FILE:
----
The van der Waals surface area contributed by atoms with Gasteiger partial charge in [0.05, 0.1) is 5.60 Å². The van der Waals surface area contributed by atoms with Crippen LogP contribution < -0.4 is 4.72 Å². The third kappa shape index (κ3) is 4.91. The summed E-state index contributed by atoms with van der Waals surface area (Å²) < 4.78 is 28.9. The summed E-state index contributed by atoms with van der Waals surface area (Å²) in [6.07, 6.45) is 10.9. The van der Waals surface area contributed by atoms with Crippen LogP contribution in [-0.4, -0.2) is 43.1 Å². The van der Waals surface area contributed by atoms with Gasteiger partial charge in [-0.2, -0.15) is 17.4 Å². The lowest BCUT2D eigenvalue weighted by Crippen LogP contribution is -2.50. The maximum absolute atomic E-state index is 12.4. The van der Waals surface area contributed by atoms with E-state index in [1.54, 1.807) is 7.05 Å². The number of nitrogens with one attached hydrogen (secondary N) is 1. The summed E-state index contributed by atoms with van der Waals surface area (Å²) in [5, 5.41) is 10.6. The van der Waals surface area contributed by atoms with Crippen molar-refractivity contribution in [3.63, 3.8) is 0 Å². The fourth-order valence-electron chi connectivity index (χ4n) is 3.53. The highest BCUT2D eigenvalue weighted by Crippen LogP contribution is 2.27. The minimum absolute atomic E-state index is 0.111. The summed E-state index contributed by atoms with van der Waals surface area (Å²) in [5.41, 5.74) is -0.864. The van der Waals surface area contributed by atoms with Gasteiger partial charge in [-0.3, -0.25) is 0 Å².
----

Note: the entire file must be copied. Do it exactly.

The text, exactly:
The van der Waals surface area contributed by atoms with Gasteiger partial charge in [0.05, 0.1) is 5.60 Å². The van der Waals surface area contributed by atoms with Crippen LogP contribution < -0.4 is 4.72 Å². The third kappa shape index (κ3) is 4.91. The summed E-state index contributed by atoms with van der Waals surface area (Å²) < 4.78 is 28.9. The summed E-state index contributed by atoms with van der Waals surface area (Å²) in [6.07, 6.45) is 10.9. The van der Waals surface area contributed by atoms with Crippen LogP contribution in [-0.4, -0.2) is 43.1 Å². The van der Waals surface area contributed by atoms with Gasteiger partial charge in [-0.2, -0.15) is 17.4 Å². The lowest BCUT2D eigenvalue weighted by Crippen LogP contribution is -2.50. The maximum absolute atomic E-state index is 12.4. The van der Waals surface area contributed by atoms with E-state index in [1.54, 1.807) is 7.05 Å². The number of nitrogens with one attached hydrogen (secondary N) is 1. The summed E-state index contributed by atoms with van der Waals surface area (Å²) in [5, 5.41) is 10.6. The van der Waals surface area contributed by atoms with Crippen molar-refractivity contribution in [3.63, 3.8) is 0 Å². The fourth-order valence-electron chi connectivity index (χ4n) is 3.53. The highest BCUT2D eigenvalue weighted by Crippen LogP contribution is 2.27. The minimum absolute atomic E-state index is 0.111. The summed E-state index contributed by atoms with van der Waals surface area (Å²) in [5.41, 5.74) is -0.864. The van der Waals surface area contributed by atoms with Gasteiger partial charge in [-0.3, -0.25) is 0 Å².